Alison Krauss Keeps Her Pace After Quick Start

GAC Music Beat

By Ronna Rubin

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At 34, musician, singer and producer Alison Krauss has achieved more career milestones than most people do in a lifetime.


June 19, 2006--At 34, musician, singer and producer Alison Krauss has achieved more career milestones than most people do in a lifetime. For starters, she is The Recording Academy's most honored female artist, having amassed 20 Grammys. And she is tied for seventh on the all-time winner's list.

The soft-spoken artist, along with band member Dan Tyminski, stops by GAC Nights, (June 27, 8 pm EDT/PDT) for a rare interview and shares some little-known facts about her latest LP, "Lonely Runs Both Ways," which took home this year's Grammy for Best Country Album.

"This was probably the most unprepared we've ever been," she said about the recording process for the current record. "We didn't have all the songs we needed before we went in ... In times past we've always known all of the songs we were going to record. This time we said 'We'll find them as we need them.'"

Making a record is most certainly a group effort for Krauss and her band, Union Station, a group of highly lauded musicians, including Grammy winners Jerry Douglas and Tyminski.

"We spend time at someone's house throwing ideas back and fourth to see what feels good and what doesn't," says Tyminski who plays acoustic guitar and provides lead and harmony vocals. "I've found myself falling in love with songs and having no idea what they are about. I don't hear the lyric first ... I have to listen to it many times before I hear the lyric."

A child prodigy, Krauss began playing the violin at age 5. "When we were kids, my mother tried to find interesting things for us to do," she says of her early days in Champaign, Ill. "She wanted to get us involved in music, in addition to art and sports. I started out in classical music and then got on to fiddle and bluegrass."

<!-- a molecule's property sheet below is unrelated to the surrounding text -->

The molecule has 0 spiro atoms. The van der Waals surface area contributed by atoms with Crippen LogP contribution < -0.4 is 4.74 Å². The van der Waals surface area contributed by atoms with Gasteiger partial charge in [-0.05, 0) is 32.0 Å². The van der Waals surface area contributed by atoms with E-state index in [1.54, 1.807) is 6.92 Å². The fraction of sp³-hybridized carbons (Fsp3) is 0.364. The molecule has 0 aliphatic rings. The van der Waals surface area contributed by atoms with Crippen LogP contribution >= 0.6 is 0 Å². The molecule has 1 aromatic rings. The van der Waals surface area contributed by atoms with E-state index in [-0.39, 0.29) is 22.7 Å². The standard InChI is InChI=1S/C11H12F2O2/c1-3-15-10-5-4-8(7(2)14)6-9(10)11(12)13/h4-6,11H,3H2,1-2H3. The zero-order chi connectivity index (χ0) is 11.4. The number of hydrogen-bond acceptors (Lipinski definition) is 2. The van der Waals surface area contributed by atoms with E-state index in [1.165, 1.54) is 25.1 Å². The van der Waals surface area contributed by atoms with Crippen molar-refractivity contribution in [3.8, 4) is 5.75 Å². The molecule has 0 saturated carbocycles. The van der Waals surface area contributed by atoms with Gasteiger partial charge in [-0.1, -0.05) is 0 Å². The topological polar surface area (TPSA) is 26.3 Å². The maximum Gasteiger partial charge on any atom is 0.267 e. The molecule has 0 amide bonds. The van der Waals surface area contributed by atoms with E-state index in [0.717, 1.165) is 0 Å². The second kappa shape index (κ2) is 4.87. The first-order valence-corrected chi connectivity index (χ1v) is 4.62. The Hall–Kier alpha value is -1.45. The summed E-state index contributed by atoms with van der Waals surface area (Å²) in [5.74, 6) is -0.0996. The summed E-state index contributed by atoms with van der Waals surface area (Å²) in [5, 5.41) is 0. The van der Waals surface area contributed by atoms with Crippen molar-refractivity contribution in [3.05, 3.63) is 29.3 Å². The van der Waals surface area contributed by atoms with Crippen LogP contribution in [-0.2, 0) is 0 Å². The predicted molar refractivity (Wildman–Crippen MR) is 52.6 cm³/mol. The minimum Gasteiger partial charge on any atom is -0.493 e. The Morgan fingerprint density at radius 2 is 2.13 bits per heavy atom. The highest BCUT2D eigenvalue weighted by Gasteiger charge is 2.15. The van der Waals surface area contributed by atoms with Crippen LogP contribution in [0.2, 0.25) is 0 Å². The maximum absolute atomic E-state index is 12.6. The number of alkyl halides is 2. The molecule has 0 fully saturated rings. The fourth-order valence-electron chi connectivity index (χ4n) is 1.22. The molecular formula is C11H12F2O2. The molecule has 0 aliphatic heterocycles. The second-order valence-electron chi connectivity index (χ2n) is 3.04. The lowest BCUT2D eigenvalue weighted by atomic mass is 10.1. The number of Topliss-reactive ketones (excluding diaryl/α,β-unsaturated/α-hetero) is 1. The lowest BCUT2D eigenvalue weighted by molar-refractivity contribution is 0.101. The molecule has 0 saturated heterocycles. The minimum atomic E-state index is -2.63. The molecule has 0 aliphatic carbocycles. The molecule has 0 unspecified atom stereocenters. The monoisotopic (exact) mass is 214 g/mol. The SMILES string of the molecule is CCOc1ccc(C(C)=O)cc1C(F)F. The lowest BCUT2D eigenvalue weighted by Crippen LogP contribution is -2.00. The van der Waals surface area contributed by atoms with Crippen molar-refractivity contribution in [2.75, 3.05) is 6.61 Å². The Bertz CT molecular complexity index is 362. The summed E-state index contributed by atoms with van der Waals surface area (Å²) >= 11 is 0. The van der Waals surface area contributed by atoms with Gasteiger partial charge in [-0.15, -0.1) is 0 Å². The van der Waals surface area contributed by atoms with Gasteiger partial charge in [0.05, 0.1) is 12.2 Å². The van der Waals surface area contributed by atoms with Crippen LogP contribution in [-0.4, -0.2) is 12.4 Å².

By age 10, Krauss was sitting in with a country band, and by 14, she had signed with Rounder Records, the label she remains with today. "When I think back on that time--from about age 14 to 16--there was just something new all the time," she says. Ten studio albums later, Krauss remains at the top of her game.

She also is recognized as an accomplished record producer, having worked with the likes of Nickel Creek, Reba McEntire and The Cox Family. As a guest vocalist or instrumentalist, she's contributed her talents to albums of every musical genre: classical, jazz, pop, country, bluegrass and even polka.

Her work has also been found on soundtracks to such films as O Brother, Where Art Thou?, Cold Mountain and Twister.

Touring dates for Alison Krauss and Union Station:

Nov. 8, Orleans Casino, Las Vegas

Nov. 9, Reno Hilton, Reno, Nev.

Nov. 11, Fantasy Springs Resort Casino, Indio, Calif.

Nov. 12, Nob Hill Masonic Auditorium, San Francisco

Nov. 14, Tucson Convention Center, Tucson, Ariz.

(Ronna Rubin, a 21-year veteran of the music industry, can be contacted at ronna@gacmusicbeat.com. Distributed by Scripps Howard News Service.)

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